enter image description here

So the scenario is presented in the picture when you pass the reference a to the method and then you have b which also points to same list now in the heap as illustrated in the figure for String. So changing list using any reference will affect same list object in heap.

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Thanks. Now I understand a and b points to the same list at the begining in the method. But from the figure, each different string in heap would be an along String object like "abc" and "abcdef". If so, why are [1,3] and [1,3,5] still the same arraylist in the heap after modification? @Narendra Pathai –  Eve Mar 8 '13 at 12:24
I did not get your question. –  Narendra Pathai Mar 8 '13 at 13:42
I guess you should read docs.oracle.com/javase/tutorial/java/javaOO/objectcreation.html this for being totally clear. If still you have any doubts feel free to ask. –  Narendra Pathai Mar 8 '13 at 13:47

I know, java is pass by value. But why does it print out [1, 3, 5] instead of [1, 3]

Because the reference is passed by value. and when you do b=a; both b and a are pointing to same ArrayList that was passed from main.

List<Integer> b = new ArrayList<Integer>();

b is pointing to a new ArrayList object.


b is pointing where a is pointing.

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The object a and b hold references to the same object after the assignment of b. This is known as "Copy/Cloning" problem which is can be read at Cloning (programming).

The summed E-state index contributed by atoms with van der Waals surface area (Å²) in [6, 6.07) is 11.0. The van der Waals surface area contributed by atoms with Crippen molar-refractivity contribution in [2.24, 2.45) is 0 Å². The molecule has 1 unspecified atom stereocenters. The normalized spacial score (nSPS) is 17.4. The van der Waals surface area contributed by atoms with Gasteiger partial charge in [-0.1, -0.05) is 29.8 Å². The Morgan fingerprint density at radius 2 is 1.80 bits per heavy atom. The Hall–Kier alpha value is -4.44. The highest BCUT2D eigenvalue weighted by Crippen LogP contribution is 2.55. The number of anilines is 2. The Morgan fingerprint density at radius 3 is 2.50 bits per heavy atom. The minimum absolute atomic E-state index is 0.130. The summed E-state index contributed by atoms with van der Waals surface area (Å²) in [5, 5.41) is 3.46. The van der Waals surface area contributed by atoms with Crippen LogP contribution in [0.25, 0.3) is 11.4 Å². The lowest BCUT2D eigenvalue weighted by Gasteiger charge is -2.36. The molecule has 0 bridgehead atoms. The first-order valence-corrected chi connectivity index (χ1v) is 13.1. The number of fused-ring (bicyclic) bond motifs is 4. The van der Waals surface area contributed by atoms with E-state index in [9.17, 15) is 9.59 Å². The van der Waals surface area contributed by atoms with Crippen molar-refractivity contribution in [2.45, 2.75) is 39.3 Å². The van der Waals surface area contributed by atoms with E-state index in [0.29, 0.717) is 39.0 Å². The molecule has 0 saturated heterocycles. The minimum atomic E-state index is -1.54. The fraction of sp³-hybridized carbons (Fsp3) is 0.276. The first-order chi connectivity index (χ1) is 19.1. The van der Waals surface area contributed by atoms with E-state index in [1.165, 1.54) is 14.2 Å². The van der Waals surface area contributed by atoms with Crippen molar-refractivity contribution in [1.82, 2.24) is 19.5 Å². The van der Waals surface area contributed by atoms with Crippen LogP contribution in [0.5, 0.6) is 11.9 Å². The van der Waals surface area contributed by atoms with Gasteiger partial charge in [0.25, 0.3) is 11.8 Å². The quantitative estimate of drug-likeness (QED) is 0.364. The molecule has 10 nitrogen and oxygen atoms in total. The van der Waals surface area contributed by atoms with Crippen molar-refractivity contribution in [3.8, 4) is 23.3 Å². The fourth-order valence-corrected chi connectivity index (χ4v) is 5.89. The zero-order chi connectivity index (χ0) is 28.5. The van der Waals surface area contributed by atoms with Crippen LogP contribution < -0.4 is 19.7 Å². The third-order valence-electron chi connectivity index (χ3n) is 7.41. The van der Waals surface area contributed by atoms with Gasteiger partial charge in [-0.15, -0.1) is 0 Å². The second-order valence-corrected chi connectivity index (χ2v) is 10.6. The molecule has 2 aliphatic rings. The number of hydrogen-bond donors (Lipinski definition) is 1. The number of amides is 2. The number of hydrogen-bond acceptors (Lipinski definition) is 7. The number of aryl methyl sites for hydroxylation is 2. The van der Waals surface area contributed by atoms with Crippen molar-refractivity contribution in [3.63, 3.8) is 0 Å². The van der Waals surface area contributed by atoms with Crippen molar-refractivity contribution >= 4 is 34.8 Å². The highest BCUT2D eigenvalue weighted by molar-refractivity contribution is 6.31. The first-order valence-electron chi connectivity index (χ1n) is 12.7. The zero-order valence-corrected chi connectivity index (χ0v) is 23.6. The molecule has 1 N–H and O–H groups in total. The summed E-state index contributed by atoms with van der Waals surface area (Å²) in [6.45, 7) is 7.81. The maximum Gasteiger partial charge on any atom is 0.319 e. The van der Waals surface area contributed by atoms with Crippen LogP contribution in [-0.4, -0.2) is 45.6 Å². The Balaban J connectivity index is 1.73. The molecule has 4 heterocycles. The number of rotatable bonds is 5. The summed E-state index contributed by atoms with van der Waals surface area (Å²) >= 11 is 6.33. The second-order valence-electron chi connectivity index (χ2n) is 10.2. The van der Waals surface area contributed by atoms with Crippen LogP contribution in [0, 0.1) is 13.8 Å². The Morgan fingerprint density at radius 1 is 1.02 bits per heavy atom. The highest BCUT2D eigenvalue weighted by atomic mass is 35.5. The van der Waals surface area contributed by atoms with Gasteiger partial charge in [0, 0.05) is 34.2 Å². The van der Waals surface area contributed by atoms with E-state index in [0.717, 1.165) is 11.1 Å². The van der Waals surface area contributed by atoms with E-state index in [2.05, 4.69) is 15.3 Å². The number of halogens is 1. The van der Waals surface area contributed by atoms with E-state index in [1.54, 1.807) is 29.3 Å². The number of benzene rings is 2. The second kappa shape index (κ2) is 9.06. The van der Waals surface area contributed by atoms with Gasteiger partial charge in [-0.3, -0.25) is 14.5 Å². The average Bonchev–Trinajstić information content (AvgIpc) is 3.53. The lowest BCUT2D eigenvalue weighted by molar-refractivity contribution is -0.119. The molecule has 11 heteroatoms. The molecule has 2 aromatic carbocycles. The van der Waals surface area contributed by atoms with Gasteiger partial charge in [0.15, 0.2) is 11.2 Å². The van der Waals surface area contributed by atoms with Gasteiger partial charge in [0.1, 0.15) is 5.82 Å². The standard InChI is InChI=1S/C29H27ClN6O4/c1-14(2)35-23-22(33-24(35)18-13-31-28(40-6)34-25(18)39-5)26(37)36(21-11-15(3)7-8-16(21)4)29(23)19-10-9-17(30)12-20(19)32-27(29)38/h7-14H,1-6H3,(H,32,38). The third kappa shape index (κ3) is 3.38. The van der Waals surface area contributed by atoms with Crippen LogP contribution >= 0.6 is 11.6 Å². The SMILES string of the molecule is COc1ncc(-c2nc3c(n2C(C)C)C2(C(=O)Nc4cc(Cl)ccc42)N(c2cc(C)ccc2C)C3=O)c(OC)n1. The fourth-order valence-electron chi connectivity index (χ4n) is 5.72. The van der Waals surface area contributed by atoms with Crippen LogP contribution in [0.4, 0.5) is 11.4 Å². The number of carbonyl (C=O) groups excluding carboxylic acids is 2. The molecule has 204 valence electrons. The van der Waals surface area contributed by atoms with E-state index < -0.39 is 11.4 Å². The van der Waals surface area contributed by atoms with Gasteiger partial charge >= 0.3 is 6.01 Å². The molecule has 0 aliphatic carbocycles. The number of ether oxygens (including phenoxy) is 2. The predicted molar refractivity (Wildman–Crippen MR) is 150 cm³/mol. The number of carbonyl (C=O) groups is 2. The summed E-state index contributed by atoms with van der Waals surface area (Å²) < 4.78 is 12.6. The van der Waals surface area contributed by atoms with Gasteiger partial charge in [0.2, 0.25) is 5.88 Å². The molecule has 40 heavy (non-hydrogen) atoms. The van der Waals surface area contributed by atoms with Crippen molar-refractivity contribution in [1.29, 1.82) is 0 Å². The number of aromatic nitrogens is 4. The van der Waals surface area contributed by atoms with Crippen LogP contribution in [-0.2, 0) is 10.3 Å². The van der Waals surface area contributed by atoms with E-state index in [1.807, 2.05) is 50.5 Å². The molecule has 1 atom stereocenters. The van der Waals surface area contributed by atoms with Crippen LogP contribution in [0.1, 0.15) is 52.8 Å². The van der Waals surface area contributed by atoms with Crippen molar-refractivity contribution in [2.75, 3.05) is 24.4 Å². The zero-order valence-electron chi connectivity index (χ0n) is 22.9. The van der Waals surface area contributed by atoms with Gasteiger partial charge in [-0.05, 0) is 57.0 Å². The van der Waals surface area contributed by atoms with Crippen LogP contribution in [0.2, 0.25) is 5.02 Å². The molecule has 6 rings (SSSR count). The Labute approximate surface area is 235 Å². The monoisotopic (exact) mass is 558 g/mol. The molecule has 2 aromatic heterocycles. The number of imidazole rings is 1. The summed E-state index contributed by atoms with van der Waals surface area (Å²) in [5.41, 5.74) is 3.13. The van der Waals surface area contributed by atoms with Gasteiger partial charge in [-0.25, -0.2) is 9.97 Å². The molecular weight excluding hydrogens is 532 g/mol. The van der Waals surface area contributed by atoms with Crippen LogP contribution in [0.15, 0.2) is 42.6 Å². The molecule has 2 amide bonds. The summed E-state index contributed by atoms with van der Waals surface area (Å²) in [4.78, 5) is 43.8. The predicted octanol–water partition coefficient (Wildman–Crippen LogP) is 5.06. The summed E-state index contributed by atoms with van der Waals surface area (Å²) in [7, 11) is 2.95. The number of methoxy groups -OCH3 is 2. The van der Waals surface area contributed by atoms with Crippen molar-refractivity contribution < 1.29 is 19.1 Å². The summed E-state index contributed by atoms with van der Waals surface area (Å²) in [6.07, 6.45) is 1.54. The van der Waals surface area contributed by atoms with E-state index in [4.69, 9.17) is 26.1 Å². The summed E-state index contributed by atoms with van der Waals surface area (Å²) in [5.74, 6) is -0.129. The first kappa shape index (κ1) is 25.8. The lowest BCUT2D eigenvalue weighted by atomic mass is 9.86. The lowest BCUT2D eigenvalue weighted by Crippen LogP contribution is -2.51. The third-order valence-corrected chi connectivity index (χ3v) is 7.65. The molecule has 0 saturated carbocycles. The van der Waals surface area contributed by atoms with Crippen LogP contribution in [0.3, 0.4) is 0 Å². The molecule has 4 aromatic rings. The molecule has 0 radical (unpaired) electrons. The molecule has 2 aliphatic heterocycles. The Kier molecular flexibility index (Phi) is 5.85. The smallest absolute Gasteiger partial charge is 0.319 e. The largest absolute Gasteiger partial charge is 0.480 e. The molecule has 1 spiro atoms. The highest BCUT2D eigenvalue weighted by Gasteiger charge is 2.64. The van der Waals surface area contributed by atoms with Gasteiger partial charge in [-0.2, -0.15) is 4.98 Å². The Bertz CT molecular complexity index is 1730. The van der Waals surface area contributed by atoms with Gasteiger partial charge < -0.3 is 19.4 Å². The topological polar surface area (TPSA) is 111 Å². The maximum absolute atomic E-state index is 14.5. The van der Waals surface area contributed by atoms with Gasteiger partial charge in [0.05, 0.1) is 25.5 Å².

A solution to clone an ArrayList in Java to avoid pointing to the same object can be found in: How do I clone a generic List in Java?

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This is confusing. a and b are not objects. –  newacct Mar 8 '13 at 21:37
a & b are instances of ArrayList, and the most parent of the ArrayList (the ancestor) is java.lang.Object. How could you say an instance of a class in Java is not an object? –  jaselg Mar 9 '13 at 5:48
a and b are references. Their type is a reference type. Objects are not values in Java. The references are pointers to objects. –  newacct Mar 9 '13 at 8:07
Ok, my bad! It should be understood correctly that a new ArrayList() will create an object and the assigned variable will hold a reference to it. –  jaselg Mar 9 '13 at 8:29

When you pass objects (reference variable) of class then it is pass by reference by value so in your case a has the reference of List and when you add 5 in the ab method it gets added to the initial object.

So to explain further I have created a diagram and uploaded here (Please do let me know of your suggestions): http://www.flickr.com/photos/8071081@N04/8543689754/

(I am not able to upload diagrams on this site)

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wrong. There is no pass by reference. And you cannot "pass objects". –  newacct Mar 8 '13 at 21:37
@newacct I have now clarified what I meant and have also presented a diagram to clarify further. –  user_CC Mar 10 '13 at 0:39